I’m not sure. My heart is beating. This is very different. So, yes.

Can you be absolutely certain, that you aren’t safe in that situation?

No. Humans live here.

How do I react when I think something isn’t safe?

This doesn’t have to be visiting another country. The wave of nervousness or anxiety might come over you some time. What happens when you believe it is true? That it means something real?


Often, after the initial fearful experience, the mind kicks in trying to take over running, analyzing, and understanding the situation.

But who would you be without the thought that you are not safe? That you are threatened? That you need a solution, NOW?

“It is easy to be swept away by some overwhelming feeling, so it’s helpful to remember that any stressful feeling is like a compassionate alarm clock that says, ‘You’re caught in the dream’.” ~ Byron Katie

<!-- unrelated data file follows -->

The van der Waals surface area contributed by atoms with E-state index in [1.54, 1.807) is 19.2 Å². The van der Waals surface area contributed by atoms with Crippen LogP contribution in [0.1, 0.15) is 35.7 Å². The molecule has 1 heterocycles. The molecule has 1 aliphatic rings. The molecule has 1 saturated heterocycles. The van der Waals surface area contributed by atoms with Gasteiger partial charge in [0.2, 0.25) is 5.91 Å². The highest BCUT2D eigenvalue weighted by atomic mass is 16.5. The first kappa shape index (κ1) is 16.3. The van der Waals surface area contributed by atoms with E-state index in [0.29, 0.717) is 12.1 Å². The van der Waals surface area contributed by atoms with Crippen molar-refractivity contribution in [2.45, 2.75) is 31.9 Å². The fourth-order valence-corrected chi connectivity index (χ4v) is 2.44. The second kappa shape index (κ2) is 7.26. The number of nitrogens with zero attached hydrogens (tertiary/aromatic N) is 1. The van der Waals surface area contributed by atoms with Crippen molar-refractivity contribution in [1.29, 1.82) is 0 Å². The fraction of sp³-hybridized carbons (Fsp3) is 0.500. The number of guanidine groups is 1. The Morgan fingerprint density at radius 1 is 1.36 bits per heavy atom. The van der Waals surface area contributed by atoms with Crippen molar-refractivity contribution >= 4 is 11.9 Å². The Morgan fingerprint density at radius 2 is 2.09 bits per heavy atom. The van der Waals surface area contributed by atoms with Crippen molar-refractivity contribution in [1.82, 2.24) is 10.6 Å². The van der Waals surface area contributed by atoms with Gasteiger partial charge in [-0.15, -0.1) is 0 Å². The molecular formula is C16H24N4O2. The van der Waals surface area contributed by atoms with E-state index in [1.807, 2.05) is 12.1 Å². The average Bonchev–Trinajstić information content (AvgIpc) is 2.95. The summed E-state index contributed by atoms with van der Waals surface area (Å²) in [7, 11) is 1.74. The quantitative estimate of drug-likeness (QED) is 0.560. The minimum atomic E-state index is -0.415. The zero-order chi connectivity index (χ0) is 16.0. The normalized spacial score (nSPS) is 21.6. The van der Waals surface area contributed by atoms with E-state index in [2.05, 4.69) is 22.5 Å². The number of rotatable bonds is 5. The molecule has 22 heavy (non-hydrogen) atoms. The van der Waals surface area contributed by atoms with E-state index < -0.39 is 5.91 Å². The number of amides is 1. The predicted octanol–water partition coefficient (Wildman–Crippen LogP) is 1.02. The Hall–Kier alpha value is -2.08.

This is truly profound to consider, just in your own imagination, who you would be without the belief that you are not safe.

You might go to sleep (that’s what I did!)

You might laugh, you might sob, you’d feel alive, full of peace, powerful, direct, in the flow, receptive, open, clear, connected, awed, friendly, expectant, still.

I continue to practice recognizing this deep, underlying belief that I am not safe, wasn’t safe before, and will not be safe again in the future.

I turn the thought around: I am safe.

What does “safe” even mean? What do I think is threatened here? Who is this “I” who is unsafe or safe?

Some days later after that first night, we met with good friends from Seattle and were staying in another area. We saw a big lizard about 8 inches long on the wall, with little suction feet.

Someone said, “oh, you hear those guys all the time with their big one-time call at night like a big warning bell that starts loud and gets softer and softer.”

WOW! THAT was what startled me so wildly I couldn’t sleep? It’s so tame looking, it doesn’t bite people, and they even have stories about the interpretation of how many beats the sounds last and what those might mean.


And I notice I was safe, whether I “knew” what the sound was or not.